The research team headed by Prof. JIN Yongfeng from the Zhejiang University College of Life Sciences published an article entitled “Chelicerata sDscam isoforms combine homophilic specificities to define unique cell recognition” in the September 22 issue of PNAS.
Neuronal self-avoidance, as a fundamental feature in vertebrates and invertebrates, plays a crucial role in neural circuit assembly.In Drosophila, self-avoidance is mediated by the Down syndrome cell adhesion molecule (Dscam1) gene that encodes tens of thousands of proteins through alternative splicing. In sharp contrast to insect Dscam1, vertebrate Dscam genes do not produce extensive isoform diversity. In vertebrates, a different set of cell surface adhesion receptors, the cPcdhs, perform an analogous function.
In 2016, JIN Yongfeng et al. discovered a “hybrid” gene family in the subphylum Chelicerata that is particularly relevant to the remarkable functional convergence of Drosophila Dscam1 and vertebrate cPcdhs. This gene family is composed of Dscam-related genes with tandemly arrayed 5′ cassettes, which encode ∼50 to 100 isoforms each with alternative promoters for the number of isoforms varying across Chelicerata species. Although these Chelicerata Dscams are evolutionarily related to Drosophila Dscam1, they only have 6 extracellular domains, making them much shorter compared to the 16 domains of Drosophila Dscam1. This type of Dscam is therefore referred to as shortened Dscam (sDscam). However, little is known about the Dscam1-related family of ∼100 sDscam proteins in Chelicerata.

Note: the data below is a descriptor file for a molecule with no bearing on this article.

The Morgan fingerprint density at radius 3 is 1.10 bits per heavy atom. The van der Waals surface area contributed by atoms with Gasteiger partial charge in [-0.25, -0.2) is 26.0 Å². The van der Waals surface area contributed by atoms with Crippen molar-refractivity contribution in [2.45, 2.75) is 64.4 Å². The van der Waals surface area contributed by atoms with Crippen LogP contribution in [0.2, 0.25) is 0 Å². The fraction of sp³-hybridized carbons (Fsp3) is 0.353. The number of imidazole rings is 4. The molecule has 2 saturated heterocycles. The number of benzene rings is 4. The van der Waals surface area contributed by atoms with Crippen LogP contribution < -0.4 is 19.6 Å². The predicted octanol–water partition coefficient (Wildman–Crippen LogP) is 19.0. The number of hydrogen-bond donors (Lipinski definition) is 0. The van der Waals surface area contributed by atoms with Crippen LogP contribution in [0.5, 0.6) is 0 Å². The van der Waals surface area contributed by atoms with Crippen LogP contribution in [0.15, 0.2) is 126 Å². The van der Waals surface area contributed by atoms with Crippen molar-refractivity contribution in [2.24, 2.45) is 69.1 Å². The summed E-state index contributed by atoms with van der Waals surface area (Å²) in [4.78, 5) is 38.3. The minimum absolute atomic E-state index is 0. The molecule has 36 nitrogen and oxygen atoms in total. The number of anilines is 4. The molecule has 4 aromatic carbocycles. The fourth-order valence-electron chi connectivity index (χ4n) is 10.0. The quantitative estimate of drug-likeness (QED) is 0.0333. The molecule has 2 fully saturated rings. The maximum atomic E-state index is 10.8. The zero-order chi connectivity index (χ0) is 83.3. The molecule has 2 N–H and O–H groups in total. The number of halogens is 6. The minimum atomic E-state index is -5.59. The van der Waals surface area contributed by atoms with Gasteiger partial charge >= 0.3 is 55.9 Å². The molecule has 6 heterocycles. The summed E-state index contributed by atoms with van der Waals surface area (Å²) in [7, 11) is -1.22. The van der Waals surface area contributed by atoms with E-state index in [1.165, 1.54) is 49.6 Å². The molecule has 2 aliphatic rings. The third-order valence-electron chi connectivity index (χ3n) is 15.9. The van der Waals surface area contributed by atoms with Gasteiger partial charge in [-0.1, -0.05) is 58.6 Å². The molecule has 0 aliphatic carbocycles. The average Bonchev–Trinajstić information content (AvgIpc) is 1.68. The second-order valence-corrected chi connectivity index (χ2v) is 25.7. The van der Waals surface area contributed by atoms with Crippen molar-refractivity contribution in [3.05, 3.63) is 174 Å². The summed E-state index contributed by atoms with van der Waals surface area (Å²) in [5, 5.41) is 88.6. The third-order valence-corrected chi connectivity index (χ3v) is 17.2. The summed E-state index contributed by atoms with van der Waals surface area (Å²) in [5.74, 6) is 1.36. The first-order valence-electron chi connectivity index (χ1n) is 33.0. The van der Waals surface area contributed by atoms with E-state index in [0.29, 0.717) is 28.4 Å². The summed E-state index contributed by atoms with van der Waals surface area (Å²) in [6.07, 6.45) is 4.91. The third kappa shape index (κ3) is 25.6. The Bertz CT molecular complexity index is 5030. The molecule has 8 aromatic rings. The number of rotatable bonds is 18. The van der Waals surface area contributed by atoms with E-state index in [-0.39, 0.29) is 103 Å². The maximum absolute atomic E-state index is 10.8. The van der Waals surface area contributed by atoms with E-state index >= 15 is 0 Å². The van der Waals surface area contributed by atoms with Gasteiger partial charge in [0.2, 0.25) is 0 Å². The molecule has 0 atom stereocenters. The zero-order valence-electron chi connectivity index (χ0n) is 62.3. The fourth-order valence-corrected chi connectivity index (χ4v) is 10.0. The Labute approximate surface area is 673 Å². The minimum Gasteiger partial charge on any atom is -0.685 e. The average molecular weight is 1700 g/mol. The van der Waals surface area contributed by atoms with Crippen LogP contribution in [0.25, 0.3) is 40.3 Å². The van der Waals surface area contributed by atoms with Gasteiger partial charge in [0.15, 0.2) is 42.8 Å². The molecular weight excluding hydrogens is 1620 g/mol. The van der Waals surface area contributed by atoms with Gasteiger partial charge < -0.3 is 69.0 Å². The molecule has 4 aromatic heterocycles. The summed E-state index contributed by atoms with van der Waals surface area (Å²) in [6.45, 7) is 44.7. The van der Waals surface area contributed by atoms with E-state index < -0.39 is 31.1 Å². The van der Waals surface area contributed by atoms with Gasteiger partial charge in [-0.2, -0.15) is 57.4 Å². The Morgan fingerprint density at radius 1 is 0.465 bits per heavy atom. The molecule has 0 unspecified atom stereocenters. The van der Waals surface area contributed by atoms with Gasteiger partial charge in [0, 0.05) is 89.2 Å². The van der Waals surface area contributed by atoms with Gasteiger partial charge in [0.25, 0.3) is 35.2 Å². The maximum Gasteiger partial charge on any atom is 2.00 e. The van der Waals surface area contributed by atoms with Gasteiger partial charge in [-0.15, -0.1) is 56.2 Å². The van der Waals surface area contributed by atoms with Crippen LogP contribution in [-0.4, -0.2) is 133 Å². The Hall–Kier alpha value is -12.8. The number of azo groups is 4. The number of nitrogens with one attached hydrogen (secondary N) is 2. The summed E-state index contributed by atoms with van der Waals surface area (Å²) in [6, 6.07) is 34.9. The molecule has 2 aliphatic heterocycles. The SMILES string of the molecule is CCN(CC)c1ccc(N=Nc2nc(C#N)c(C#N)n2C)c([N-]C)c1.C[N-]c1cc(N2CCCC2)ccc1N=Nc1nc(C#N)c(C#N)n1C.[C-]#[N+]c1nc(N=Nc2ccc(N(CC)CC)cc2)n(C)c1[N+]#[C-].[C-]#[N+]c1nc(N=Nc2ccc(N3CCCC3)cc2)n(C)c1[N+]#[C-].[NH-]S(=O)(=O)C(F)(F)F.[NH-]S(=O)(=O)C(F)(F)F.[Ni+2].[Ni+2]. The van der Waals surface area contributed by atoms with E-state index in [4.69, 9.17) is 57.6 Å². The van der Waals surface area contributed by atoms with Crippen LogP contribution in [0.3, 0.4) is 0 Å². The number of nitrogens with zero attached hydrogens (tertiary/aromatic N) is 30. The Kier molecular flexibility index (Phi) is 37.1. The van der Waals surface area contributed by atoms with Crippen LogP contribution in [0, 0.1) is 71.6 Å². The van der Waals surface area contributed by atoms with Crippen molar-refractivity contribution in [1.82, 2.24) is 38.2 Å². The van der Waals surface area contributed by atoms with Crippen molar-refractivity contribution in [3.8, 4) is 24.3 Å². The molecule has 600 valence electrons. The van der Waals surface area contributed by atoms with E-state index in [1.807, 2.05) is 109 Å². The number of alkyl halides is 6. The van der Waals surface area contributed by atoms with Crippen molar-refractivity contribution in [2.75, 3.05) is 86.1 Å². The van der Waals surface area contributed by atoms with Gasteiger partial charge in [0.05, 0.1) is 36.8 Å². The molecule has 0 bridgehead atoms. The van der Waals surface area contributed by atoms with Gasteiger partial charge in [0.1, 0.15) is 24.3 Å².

In the current research, JIN Yongfeng et al. find that Chelicerata sDscamα and some sDscamβ protein trans interactions are strictly homophilic, and that the trans interaction is meditated via the first Ig domain through an antiparallel interface. Additionally, different sDscam isoforms interact promiscuously in cis via membrane proximate fibronectin-type III domains. They also discover that cell–cell interactions depend on the combined identity of all sDscam isoforms expressed. A single mismatched sDscam isoform may well interfere with the interactions of cells that otherwise express an identical set of isoforms. Thus, these data underpin a model by which sDscam association in cis and trans generates a vast repertoire of combinatorial homophilic recognition specificities. Researchers thus propose that in Chelicerata, sDscam combinatorial specificity can provide each neuron with a unique identity for self–nonself discrimination. Surprisingly, while sDscams are related to Drosophila Dscam1, their results are consistent with the findings reported for the structurally unrelated vertebrate cPcdh.
This study serves as a remarkable example of convergent evolution for the process of neuronal self-avoidance and provides insights into the basic principles and evolution of metazoan self-avoidance and self–nonself discrimination.